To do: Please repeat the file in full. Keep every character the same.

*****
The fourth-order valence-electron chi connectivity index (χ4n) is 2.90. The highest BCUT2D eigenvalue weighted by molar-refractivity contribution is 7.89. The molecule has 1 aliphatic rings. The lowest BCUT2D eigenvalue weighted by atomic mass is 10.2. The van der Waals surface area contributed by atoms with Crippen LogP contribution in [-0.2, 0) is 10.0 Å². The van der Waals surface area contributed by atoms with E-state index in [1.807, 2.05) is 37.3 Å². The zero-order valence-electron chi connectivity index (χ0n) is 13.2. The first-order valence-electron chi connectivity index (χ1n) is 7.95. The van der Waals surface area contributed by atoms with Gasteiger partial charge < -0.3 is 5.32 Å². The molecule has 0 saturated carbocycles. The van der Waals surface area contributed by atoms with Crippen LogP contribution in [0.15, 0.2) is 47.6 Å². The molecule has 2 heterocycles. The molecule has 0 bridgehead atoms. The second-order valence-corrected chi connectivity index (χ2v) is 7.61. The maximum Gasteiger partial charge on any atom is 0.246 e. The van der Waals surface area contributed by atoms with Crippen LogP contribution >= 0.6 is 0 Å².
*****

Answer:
The fourth-order valence-electron chi connectivity index (χ4n) is 2.90. The highest BCUT2D eigenvalue weighted by molar-refractivity contribution is 7.89. The molecule has 1 aliphatic rings. The lowest BCUT2D eigenvalue weighted by atomic mass is 10.2. The van der Waals surface area contributed by atoms with Crippen LogP contribution in [-0.2, 0) is 10.0 Å². The van der Waals surface area contributed by atoms with E-state index in [1.807, 2.05) is 37.3 Å². The zero-order valence-electron chi connectivity index (χ0n) is 13.2. The first-order valence-electron chi connectivity index (χ1n) is 7.95. The van der Waals surface area contributed by atoms with Gasteiger partial charge < -0.3 is 5.32 Å². The molecule has 0 saturated carbocycles. The van der Waals surface area contributed by atoms with Crippen LogP contribution in [0.15, 0.2) is 47.6 Å². The molecule has 2 heterocycles. The molecule has 0 bridgehead atoms. The second-order valence-corrected chi connectivity index (χ2v) is 7.61. The maximum Gasteiger partial charge on any atom is 0.246 e. The van der Waals surface area contributed by atoms with Crippen LogP contribution >= 0.6 is 0 Å².